Avian Point Count Surveys: Estimating Components of the Detection Process

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Title: Avian Point Count Surveys: Estimating Components of the Detection Process
Author: Alldredge, Mathew Wade
Advisors: Cavell Brownie, Committee Member
Theodore R. Simons, Committee Co-Chair
Kenneth H. Pollock, Committee Co-Chair
James D. Nichols, Committee Member
James F. Gilliam, Committee Member
Abstract: Point count surveys of birds are commonly used to provide indices of abundance or, in some cases, estimates of true abundance. The most common use of point counts is to provide an index of population abundance or relative abundance. To make spatial or temporal comparisons valid using this type of count requires the very restrictive assumption of equal detection probability for the comparisons being made. We developed a multiple-independent observer approach to estimating abundance for point count surveys as a modification of the primary-secondary observer approach. This approach uses standard capture-recapture models, including models of inherent individual heterogeneity in detection probabilities and models using individual covariates to account for observable heterogeneity in detection probabilities. Two-observer models provided negatively biased estimates because they do not account for individual heterogeneity in detection probabilities. Models accounting for individual heterogeneity are always selected as the most parsimonious models for this data type. We also developed a time of detection approach for estimating avian abundance when birds are detected aurally, which is a modification of the time of removal approach. This approach requires collecting detection histories of individual birds in consecutive time intervals and modeling the detection process using a capture-recapture framework. This approach incorporates both the probability a bird is available for detection and the probability of detection given availability. Analyses presented demonstrate the importance of models accounting for individual heterogeneity in detection probabilities. We recommend time of detection point count surveys be designed with four or more equal intervals. We also present a multiple species modeling strategy since many point count surveys collect data on multiple species and present the approach for distance sampling, multiple observer, and time of detection approaches. The purpose of using a multiple species modeling approach is to obtain more parsimonious models by exploiting similarities in the detection process among species. We present a method for defining species groups which leads to an a priori set of species groups and associated candidate models. Multiple species models worked well and in many cases gave more parsimonious models than a species specific modeling approach, especially for the multiple-observer and time of detection approaches. Parameter estimates for multiple species models are more precise than single species models. We recommend this approach for all situations where data on multiple species is collected. Finally, we present a method for estimating the availability probability of birds during a point count based on singing rate or detailed singing time data. This approach requires data collected in conjunction with point count surveys that describe the singing rates or singing time distribution of the bird population of interest. The singing rate approach requires the assumption that an individual bird sings following a random process but rates may vary between birds. We modeled this using a finite-mixture Poisson model. The singing time approach is a nonparametric approach and does not require this restrictive assumption. Analysis of Ovenbird singing rate data demonstrates the importance of accounting for availability bias when estimating abundance, especially as count lengths get short. We recommend this approach when 'snapshot' type counts are necessary. Analyses presented throughout this thesis demonstrate the importance of accurately modeling the detection process to estimate abundance. The importance of accounting for individual heterogeneity in detection probabilities was evident in every chapter. Using a point count method that accounts for individual heterogeneity is crucial to estimating abundance effectively and making valid spatial, temporal and species comparisons.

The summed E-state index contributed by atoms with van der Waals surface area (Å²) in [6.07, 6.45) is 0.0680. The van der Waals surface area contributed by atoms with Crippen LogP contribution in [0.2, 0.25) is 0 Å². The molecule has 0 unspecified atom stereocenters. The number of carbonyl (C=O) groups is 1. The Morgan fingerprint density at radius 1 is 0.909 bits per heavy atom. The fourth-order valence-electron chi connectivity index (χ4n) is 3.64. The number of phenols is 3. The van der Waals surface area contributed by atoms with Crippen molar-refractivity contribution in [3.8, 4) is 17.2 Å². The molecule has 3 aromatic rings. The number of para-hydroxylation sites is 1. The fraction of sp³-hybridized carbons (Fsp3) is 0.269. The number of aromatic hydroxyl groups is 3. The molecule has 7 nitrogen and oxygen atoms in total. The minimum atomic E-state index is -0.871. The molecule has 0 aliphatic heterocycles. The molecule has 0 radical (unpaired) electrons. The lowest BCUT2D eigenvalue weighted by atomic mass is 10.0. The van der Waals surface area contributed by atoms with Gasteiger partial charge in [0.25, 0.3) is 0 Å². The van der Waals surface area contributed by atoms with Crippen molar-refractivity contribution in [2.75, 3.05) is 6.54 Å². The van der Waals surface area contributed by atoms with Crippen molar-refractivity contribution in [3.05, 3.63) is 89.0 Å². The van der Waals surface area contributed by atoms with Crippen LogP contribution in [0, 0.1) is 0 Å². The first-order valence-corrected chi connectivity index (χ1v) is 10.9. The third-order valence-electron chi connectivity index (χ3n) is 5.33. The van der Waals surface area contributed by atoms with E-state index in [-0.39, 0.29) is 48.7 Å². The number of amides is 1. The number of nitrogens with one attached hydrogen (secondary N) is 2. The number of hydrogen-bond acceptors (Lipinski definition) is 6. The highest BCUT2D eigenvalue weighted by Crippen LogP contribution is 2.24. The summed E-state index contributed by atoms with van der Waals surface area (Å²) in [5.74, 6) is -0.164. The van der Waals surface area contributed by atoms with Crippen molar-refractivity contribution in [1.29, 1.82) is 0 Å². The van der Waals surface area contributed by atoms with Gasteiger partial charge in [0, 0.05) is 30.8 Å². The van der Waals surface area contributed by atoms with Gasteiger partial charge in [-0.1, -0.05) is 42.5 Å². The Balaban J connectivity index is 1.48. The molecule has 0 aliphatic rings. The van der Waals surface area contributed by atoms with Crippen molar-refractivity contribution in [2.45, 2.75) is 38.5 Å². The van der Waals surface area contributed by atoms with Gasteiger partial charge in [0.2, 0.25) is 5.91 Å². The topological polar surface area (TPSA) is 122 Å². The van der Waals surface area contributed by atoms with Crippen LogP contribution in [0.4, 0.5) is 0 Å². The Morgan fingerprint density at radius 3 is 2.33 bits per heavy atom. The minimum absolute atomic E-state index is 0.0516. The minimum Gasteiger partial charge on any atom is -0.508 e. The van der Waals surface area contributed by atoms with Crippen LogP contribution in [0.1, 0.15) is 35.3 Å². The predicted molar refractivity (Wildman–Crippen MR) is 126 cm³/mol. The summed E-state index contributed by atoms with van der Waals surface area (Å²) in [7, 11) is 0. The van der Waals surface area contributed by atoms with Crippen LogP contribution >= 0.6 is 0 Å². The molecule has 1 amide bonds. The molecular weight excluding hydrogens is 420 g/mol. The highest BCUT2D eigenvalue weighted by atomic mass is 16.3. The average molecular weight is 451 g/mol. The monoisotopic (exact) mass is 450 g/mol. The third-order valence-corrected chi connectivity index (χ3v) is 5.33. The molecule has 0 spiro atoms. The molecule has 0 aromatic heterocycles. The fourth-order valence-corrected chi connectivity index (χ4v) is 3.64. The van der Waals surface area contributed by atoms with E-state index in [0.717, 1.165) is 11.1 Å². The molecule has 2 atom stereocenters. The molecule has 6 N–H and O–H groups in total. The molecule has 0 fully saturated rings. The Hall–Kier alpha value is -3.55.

Date: 2004-05-17
Degree: PhD
Discipline: Zoology
Biomathematics
URI: http://www.lib.ncsu.edu/resolver/1840.16/4576


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